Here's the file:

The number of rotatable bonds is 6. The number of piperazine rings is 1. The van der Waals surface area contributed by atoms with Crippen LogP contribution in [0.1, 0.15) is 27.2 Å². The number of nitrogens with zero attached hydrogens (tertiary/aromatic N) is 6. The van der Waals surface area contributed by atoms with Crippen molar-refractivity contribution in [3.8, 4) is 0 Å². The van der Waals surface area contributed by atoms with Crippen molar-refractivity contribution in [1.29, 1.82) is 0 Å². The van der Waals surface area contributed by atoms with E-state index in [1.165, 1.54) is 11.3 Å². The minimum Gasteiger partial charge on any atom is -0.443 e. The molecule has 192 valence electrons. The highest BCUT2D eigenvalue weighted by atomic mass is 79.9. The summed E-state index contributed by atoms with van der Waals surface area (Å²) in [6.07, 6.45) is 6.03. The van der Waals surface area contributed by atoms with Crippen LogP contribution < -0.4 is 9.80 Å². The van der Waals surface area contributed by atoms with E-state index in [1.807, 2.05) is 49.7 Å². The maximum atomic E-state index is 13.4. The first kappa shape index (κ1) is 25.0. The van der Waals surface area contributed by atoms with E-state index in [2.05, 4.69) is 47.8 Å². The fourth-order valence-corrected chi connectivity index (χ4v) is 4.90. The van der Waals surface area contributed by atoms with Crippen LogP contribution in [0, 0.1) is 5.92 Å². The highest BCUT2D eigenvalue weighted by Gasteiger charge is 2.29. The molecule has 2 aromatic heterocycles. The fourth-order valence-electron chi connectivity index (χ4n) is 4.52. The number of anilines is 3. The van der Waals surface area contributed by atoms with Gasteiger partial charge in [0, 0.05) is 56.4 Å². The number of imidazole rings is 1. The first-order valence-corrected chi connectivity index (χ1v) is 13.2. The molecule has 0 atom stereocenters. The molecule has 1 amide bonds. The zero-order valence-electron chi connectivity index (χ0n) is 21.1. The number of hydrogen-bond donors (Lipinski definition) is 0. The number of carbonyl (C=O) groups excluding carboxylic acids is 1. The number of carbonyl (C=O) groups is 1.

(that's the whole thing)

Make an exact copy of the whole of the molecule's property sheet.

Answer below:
The number of rotatable bonds is 6. The number of piperazine rings is 1. The van der Waals surface area contributed by atoms with Crippen LogP contribution in [0.1, 0.15) is 27.2 Å². The number of nitrogens with zero attached hydrogens (tertiary/aromatic N) is 6. The van der Waals surface area contributed by atoms with Crippen molar-refractivity contribution in [3.8, 4) is 0 Å². The van der Waals surface area contributed by atoms with Crippen molar-refractivity contribution in [1.29, 1.82) is 0 Å². The van der Waals surface area contributed by atoms with E-state index in [1.165, 1.54) is 11.3 Å². The minimum Gasteiger partial charge on any atom is -0.443 e. The molecule has 192 valence electrons. The highest BCUT2D eigenvalue weighted by atomic mass is 79.9. The summed E-state index contributed by atoms with van der Waals surface area (Å²) in [6.07, 6.45) is 6.03. The van der Waals surface area contributed by atoms with Crippen LogP contribution < -0.4 is 9.80 Å². The van der Waals surface area contributed by atoms with E-state index in [1.807, 2.05) is 49.7 Å². The maximum atomic E-state index is 13.4. The first kappa shape index (κ1) is 25.0. The van der Waals surface area contributed by atoms with E-state index in [2.05, 4.69) is 47.8 Å². The fourth-order valence-corrected chi connectivity index (χ4v) is 4.90. The van der Waals surface area contributed by atoms with Crippen LogP contribution in [0, 0.1) is 5.92 Å². The highest BCUT2D eigenvalue weighted by Gasteiger charge is 2.29. The molecule has 2 aromatic heterocycles. The fourth-order valence-electron chi connectivity index (χ4n) is 4.52. The number of anilines is 3. The van der Waals surface area contributed by atoms with Gasteiger partial charge in [0, 0.05) is 56.4 Å². The number of imidazole rings is 1. The first-order valence-corrected chi connectivity index (χ1v) is 13.2. The molecule has 0 atom stereocenters. The molecule has 1 amide bonds. The zero-order valence-electron chi connectivity index (χ0n) is 21.1. The number of hydrogen-bond donors (Lipinski definition) is 0. The number of carbonyl (C=O) groups excluding carboxylic acids is 1. The number of carbonyl (C=O) groups is 1.